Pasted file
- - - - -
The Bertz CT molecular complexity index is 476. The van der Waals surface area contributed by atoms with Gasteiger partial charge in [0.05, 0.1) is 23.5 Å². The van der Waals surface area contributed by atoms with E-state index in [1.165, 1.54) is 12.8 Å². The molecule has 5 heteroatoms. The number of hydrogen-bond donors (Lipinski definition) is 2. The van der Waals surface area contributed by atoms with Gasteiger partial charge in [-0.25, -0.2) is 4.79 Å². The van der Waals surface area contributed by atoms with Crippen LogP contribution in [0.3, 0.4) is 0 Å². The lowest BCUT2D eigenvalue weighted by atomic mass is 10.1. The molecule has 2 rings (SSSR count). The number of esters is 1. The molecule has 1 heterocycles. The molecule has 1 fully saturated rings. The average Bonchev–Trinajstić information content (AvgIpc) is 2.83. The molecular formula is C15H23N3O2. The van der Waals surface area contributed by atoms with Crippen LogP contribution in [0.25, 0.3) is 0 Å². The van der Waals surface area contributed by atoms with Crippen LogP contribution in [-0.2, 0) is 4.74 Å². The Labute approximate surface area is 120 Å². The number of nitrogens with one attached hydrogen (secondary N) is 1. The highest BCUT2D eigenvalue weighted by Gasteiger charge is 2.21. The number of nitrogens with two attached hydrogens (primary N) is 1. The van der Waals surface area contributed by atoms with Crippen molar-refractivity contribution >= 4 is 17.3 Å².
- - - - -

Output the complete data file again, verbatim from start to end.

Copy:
The Bertz CT molecular complexity index is 476. The van der Waals surface area contributed by atoms with Gasteiger partial charge in [0.05, 0.1) is 23.5 Å². The van der Waals surface area contributed by atoms with E-state index in [1.165, 1.54) is 12.8 Å². The molecule has 5 heteroatoms. The number of hydrogen-bond donors (Lipinski definition) is 2. The van der Waals surface area contributed by atoms with Gasteiger partial charge in [-0.25, -0.2) is 4.79 Å². The van der Waals surface area contributed by atoms with Crippen LogP contribution in [0.3, 0.4) is 0 Å². The lowest BCUT2D eigenvalue weighted by atomic mass is 10.1. The molecule has 2 rings (SSSR count). The number of esters is 1. The molecule has 1 heterocycles. The molecule has 1 fully saturated rings. The average Bonchev–Trinajstić information content (AvgIpc) is 2.83. The molecular formula is C15H23N3O2. The van der Waals surface area contributed by atoms with Crippen LogP contribution in [0.25, 0.3) is 0 Å². The van der Waals surface area contributed by atoms with Crippen LogP contribution in [-0.2, 0) is 4.74 Å². The Labute approximate surface area is 120 Å². The number of nitrogens with one attached hydrogen (secondary N) is 1. The highest BCUT2D eigenvalue weighted by Gasteiger charge is 2.21. The number of nitrogens with two attached hydrogens (primary N) is 1. The van der Waals surface area contributed by atoms with Crippen molar-refractivity contribution >= 4 is 17.3 Å².